The last of our Christmas in Naples recipes brings us to the Neapolitan Chicken Soup for the Soul, Minestra Maritata or A’ Menesta Maretata. Made for Easter, Christmas and New Years, tradition said it was originally served on Santo Stefano (December 26th) to “clean out the pipes” if you will from the overindulgence of the holidays.
As I’m sure you’ve heard by now, Minestra Maritata is not a Wedding Soup. Rather it takes its name from the marriage of meat and vegetables. A highly successful union that creates an explosion of flavor in your mouth. This is fairly old news, though not nearly as old as the soup I’m sure.
In fact, Minestra Maritata predates the introduction of the tomato to Campania near the end of the 18th century and pasta, which found its way onto the Neapolitan table at the end of the 17th century. Quickly becoming the staple of the Neapolitan diet, it gave rise to the moniker mangia maccheroni, maccaroni eaters. But before that, the Neapolitan diet was rich in vegetables and legumes and the Napoletani were known as mangia foglie, leaf eaters.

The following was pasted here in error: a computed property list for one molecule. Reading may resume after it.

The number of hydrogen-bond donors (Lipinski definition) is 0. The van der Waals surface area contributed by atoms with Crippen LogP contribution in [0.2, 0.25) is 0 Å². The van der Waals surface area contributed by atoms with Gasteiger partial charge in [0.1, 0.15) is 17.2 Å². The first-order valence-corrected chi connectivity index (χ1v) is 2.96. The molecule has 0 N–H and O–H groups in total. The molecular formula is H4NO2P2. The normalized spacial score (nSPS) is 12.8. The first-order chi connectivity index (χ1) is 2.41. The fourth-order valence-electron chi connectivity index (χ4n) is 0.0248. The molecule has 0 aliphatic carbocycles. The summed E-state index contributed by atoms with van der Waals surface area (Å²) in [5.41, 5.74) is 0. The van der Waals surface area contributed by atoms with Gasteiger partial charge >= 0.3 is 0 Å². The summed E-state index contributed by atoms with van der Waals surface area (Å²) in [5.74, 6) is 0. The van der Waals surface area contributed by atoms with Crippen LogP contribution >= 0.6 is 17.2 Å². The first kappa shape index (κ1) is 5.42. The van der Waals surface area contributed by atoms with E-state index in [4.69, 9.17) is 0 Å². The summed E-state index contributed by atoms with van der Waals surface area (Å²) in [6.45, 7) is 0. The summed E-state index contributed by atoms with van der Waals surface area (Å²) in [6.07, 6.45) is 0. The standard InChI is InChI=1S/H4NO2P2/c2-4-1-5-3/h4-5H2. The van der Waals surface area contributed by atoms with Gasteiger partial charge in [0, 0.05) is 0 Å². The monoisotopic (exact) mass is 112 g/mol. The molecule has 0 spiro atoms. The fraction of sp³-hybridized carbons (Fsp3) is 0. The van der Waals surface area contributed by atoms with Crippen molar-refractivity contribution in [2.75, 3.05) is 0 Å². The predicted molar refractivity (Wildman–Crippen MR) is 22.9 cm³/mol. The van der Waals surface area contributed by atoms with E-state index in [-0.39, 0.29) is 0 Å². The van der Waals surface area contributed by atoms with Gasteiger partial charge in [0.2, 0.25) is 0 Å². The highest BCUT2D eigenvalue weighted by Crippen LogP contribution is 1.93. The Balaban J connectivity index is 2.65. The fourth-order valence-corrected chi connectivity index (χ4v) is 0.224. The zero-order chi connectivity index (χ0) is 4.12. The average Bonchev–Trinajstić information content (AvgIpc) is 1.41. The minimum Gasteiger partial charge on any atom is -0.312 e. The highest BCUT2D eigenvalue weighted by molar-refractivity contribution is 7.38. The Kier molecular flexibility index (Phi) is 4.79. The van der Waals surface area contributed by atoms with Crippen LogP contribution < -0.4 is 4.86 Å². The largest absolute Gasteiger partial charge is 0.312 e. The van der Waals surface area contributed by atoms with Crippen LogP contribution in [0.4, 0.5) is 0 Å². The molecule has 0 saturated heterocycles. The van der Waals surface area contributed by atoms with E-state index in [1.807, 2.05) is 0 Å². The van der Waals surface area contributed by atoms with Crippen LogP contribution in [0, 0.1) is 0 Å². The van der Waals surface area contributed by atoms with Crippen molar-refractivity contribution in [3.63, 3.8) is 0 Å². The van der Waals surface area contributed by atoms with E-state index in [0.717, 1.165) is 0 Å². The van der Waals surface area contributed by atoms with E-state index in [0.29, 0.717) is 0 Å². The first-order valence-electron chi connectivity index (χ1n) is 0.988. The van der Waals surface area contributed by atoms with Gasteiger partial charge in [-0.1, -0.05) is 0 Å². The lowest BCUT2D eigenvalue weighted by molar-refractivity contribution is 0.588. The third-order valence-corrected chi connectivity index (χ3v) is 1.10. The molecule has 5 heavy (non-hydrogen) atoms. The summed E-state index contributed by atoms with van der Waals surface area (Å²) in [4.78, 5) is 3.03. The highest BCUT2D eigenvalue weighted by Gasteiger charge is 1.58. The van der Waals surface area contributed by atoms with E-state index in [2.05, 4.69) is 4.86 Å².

And a leafy soup this is. In this case, the leaves from broccoli stems, broccoli di foglie which is something quite unique to Campania. Purists like Giuseppe’s mother use broccoli di foglie and only broccoli di foglie (kale and broccoli rabe make good substitutes). In other recipes you might find greens such as escarole, chicory or cabbage along with onions, carrots and celery.
Add to that a hardy dose of meat and chunks of fresh Italian cheeses. Which ingredients you use is entirely up to you, le dosi degli ingredienti sono assolutamente libere.
3 bunches of broccoli di foglie or other greens
500 grams beef
500 grams pork
250 grams diced prosciutto crudo
100 grams Romano
100 grams Parmigiano
Remove the leaves from the stems
Put the leaves into a sink of cold water and clean them well
Generously sprinkle baking soda into the water and let the leaves soak
Bring a large stock pot 3/4 full of salted water to a boil over high heat
Add the meat and prosciutto and turn the heat down to medium, cooking the meat at a slow rolling boil
Fill another large pot 1/2 full and add a pinch of salt
Bring to a boil over high heat
While the water is coming to a boil drain the greens in a colander and squeeze out the excess water with your hands
Add the greens to the boiling water and cook down until they are tender, about 1/2 an hour
Drain the greens and add them to the broth
Cut chunks of the Romano and Parmigiano into the broth
Add salt and stir through
Cook over medium heat at a slow rolling boil about 2 hours
More about Christmas in Naples